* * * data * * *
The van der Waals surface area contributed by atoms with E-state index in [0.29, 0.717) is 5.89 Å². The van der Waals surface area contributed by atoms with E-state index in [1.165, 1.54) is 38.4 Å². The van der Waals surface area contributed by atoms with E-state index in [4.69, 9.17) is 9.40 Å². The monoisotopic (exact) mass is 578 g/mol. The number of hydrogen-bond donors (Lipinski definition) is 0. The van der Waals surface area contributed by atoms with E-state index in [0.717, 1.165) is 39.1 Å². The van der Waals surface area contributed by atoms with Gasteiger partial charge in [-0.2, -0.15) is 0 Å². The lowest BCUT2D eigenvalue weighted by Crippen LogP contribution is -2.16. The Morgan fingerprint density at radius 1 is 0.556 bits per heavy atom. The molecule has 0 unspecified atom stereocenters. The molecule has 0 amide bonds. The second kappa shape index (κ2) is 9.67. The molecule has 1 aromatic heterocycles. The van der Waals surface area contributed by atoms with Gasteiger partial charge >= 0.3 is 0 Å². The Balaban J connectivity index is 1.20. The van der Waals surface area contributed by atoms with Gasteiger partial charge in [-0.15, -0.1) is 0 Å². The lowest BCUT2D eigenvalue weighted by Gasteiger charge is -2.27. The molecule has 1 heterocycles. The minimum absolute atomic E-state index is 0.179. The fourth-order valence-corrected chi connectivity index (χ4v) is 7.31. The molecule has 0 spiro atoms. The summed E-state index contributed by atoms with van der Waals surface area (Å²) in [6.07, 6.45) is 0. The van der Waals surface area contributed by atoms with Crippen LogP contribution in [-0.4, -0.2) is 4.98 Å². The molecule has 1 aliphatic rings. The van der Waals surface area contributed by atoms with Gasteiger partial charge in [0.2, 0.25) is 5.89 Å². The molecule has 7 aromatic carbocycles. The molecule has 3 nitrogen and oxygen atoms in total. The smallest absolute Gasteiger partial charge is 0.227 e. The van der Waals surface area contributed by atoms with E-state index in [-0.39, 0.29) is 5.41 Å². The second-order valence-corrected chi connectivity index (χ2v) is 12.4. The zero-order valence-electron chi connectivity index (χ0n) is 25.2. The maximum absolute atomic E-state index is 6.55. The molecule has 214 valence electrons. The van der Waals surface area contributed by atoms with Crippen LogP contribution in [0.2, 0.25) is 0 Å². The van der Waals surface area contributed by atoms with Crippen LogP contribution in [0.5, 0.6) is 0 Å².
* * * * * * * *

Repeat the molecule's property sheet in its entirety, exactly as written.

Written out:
The van der Waals surface area contributed by atoms with E-state index in [0.29, 0.717) is 5.89 Å². The van der Waals surface area contributed by atoms with E-state index in [1.165, 1.54) is 38.4 Å². The van der Waals surface area contributed by atoms with E-state index in [4.69, 9.17) is 9.40 Å². The monoisotopic (exact) mass is 578 g/mol. The number of hydrogen-bond donors (Lipinski definition) is 0. The van der Waals surface area contributed by atoms with E-state index in [0.717, 1.165) is 39.1 Å². The van der Waals surface area contributed by atoms with Gasteiger partial charge in [-0.2, -0.15) is 0 Å². The lowest BCUT2D eigenvalue weighted by Crippen LogP contribution is -2.16. The Morgan fingerprint density at radius 1 is 0.556 bits per heavy atom. The molecule has 0 unspecified atom stereocenters. The molecule has 0 amide bonds. The second kappa shape index (κ2) is 9.67. The molecule has 1 aromatic heterocycles. The van der Waals surface area contributed by atoms with Gasteiger partial charge >= 0.3 is 0 Å². The Balaban J connectivity index is 1.20. The van der Waals surface area contributed by atoms with Gasteiger partial charge in [-0.15, -0.1) is 0 Å². The lowest BCUT2D eigenvalue weighted by Gasteiger charge is -2.27. The molecule has 1 heterocycles. The minimum absolute atomic E-state index is 0.179. The fourth-order valence-corrected chi connectivity index (χ4v) is 7.31. The molecule has 0 spiro atoms. The summed E-state index contributed by atoms with van der Waals surface area (Å²) in [6.07, 6.45) is 0. The van der Waals surface area contributed by atoms with Crippen LogP contribution in [-0.4, -0.2) is 4.98 Å². The molecule has 1 aliphatic rings. The van der Waals surface area contributed by atoms with Gasteiger partial charge in [0.2, 0.25) is 5.89 Å². The molecule has 7 aromatic carbocycles. The molecule has 3 nitrogen and oxygen atoms in total. The smallest absolute Gasteiger partial charge is 0.227 e. The van der Waals surface area contributed by atoms with E-state index in [-0.39, 0.29) is 5.41 Å². The second-order valence-corrected chi connectivity index (χ2v) is 12.4. The zero-order valence-electron chi connectivity index (χ0n) is 25.2. The maximum absolute atomic E-state index is 6.55. The molecule has 214 valence electrons. The van der Waals surface area contributed by atoms with Crippen LogP contribution in [0.2, 0.25) is 0 Å². The van der Waals surface area contributed by atoms with Crippen LogP contribution in [0.5, 0.6) is 0 Å².